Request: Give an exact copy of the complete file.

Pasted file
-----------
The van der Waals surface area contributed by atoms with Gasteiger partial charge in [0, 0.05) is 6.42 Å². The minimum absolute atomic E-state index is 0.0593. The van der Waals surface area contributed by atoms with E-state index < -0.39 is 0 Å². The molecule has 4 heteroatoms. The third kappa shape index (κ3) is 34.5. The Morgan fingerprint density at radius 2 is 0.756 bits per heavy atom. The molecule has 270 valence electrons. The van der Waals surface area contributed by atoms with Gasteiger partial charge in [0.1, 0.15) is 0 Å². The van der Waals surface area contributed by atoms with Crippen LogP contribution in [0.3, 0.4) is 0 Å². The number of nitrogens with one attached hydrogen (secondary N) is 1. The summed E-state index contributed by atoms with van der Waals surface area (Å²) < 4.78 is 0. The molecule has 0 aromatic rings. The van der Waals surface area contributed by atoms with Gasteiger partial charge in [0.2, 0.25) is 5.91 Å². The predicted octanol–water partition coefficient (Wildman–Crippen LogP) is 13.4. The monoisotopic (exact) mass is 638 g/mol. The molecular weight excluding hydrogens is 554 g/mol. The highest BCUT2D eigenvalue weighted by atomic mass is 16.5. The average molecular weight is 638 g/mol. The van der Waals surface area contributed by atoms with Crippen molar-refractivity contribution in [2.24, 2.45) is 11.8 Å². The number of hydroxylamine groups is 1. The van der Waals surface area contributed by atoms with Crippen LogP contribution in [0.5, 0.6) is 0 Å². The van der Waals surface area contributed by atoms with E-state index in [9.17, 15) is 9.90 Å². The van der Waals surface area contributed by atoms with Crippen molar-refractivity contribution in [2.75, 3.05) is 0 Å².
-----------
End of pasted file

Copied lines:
The van der Waals surface area contributed by atoms with Gasteiger partial charge in [0, 0.05) is 6.42 Å². The minimum absolute atomic E-state index is 0.0593. The van der Waals surface area contributed by atoms with E-state index < -0.39 is 0 Å². The molecule has 4 heteroatoms. The third kappa shape index (κ3) is 34.5. The Morgan fingerprint density at radius 2 is 0.756 bits per heavy atom. The molecule has 270 valence electrons. The van der Waals surface area contributed by atoms with Gasteiger partial charge in [0.1, 0.15) is 0 Å². The van der Waals surface area contributed by atoms with Crippen LogP contribution in [0.3, 0.4) is 0 Å². The number of nitrogens with one attached hydrogen (secondary N) is 1. The summed E-state index contributed by atoms with van der Waals surface area (Å²) < 4.78 is 0. The molecule has 0 aromatic rings. The van der Waals surface area contributed by atoms with Gasteiger partial charge in [0.2, 0.25) is 5.91 Å². The predicted octanol–water partition coefficient (Wildman–Crippen LogP) is 13.4. The monoisotopic (exact) mass is 638 g/mol. The molecular weight excluding hydrogens is 554 g/mol. The highest BCUT2D eigenvalue weighted by atomic mass is 16.5. The average molecular weight is 638 g/mol. The van der Waals surface area contributed by atoms with Crippen molar-refractivity contribution in [2.24, 2.45) is 11.8 Å². The number of hydroxylamine groups is 1. The van der Waals surface area contributed by atoms with Crippen LogP contribution in [0.5, 0.6) is 0 Å². The van der Waals surface area contributed by atoms with E-state index in [9.17, 15) is 9.90 Å². The van der Waals surface area contributed by atoms with Crippen molar-refractivity contribution in [2.75, 3.05) is 0 Å².